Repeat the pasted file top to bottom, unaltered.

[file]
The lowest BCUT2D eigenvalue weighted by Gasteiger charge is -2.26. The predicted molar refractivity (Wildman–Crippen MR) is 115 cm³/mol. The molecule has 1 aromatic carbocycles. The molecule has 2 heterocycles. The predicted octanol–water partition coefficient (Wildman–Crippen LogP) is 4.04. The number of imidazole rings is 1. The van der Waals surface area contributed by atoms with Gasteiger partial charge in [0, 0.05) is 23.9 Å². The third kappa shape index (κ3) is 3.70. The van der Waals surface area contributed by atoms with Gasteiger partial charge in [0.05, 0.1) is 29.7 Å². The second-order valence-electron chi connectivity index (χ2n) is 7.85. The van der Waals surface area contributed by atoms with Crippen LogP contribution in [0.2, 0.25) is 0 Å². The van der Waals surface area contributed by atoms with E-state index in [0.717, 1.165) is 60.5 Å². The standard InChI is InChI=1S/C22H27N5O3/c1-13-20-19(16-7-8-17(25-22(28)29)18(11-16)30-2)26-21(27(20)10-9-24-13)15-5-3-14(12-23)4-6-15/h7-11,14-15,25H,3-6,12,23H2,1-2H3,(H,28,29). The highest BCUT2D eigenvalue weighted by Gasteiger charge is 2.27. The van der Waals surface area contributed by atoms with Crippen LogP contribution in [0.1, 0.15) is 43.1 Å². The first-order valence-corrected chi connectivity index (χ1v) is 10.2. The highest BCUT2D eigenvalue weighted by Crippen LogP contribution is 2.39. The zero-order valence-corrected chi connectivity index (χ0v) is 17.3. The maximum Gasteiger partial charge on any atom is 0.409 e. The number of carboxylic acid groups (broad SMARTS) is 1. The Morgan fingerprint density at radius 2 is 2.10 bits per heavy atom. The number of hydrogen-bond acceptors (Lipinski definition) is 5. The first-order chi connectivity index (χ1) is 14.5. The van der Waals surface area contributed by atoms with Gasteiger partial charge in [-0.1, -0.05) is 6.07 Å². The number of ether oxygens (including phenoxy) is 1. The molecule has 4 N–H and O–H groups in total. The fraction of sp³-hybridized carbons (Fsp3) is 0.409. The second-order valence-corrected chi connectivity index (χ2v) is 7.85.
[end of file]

The lowest BCUT2D eigenvalue weighted by Gasteiger charge is -2.26. The predicted molar refractivity (Wildman–Crippen MR) is 115 cm³/mol. The molecule has 1 aromatic carbocycles. The molecule has 2 heterocycles. The predicted octanol–water partition coefficient (Wildman–Crippen LogP) is 4.04. The number of imidazole rings is 1. The van der Waals surface area contributed by atoms with Gasteiger partial charge in [0, 0.05) is 23.9 Å². The third kappa shape index (κ3) is 3.70. The van der Waals surface area contributed by atoms with Gasteiger partial charge in [0.05, 0.1) is 29.7 Å². The second-order valence-electron chi connectivity index (χ2n) is 7.85. The van der Waals surface area contributed by atoms with Crippen LogP contribution in [0.2, 0.25) is 0 Å². The van der Waals surface area contributed by atoms with E-state index in [0.717, 1.165) is 60.5 Å². The standard InChI is InChI=1S/C22H27N5O3/c1-13-20-19(16-7-8-17(25-22(28)29)18(11-16)30-2)26-21(27(20)10-9-24-13)15-5-3-14(12-23)4-6-15/h7-11,14-15,25H,3-6,12,23H2,1-2H3,(H,28,29). The highest BCUT2D eigenvalue weighted by Gasteiger charge is 2.27. The van der Waals surface area contributed by atoms with Crippen LogP contribution in [0.1, 0.15) is 43.1 Å². The first-order valence-corrected chi connectivity index (χ1v) is 10.2. The highest BCUT2D eigenvalue weighted by Crippen LogP contribution is 2.39. The zero-order valence-corrected chi connectivity index (χ0v) is 17.3. The maximum Gasteiger partial charge on any atom is 0.409 e. The number of carboxylic acid groups (broad SMARTS) is 1. The Morgan fingerprint density at radius 2 is 2.10 bits per heavy atom. The number of hydrogen-bond acceptors (Lipinski definition) is 5. The first-order chi connectivity index (χ1) is 14.5. The van der Waals surface area contributed by atoms with Gasteiger partial charge in [-0.1, -0.05) is 6.07 Å². The number of ether oxygens (including phenoxy) is 1. The molecule has 4 N–H and O–H groups in total. The fraction of sp³-hybridized carbons (Fsp3) is 0.409. The second-order valence-corrected chi connectivity index (χ2v) is 7.85.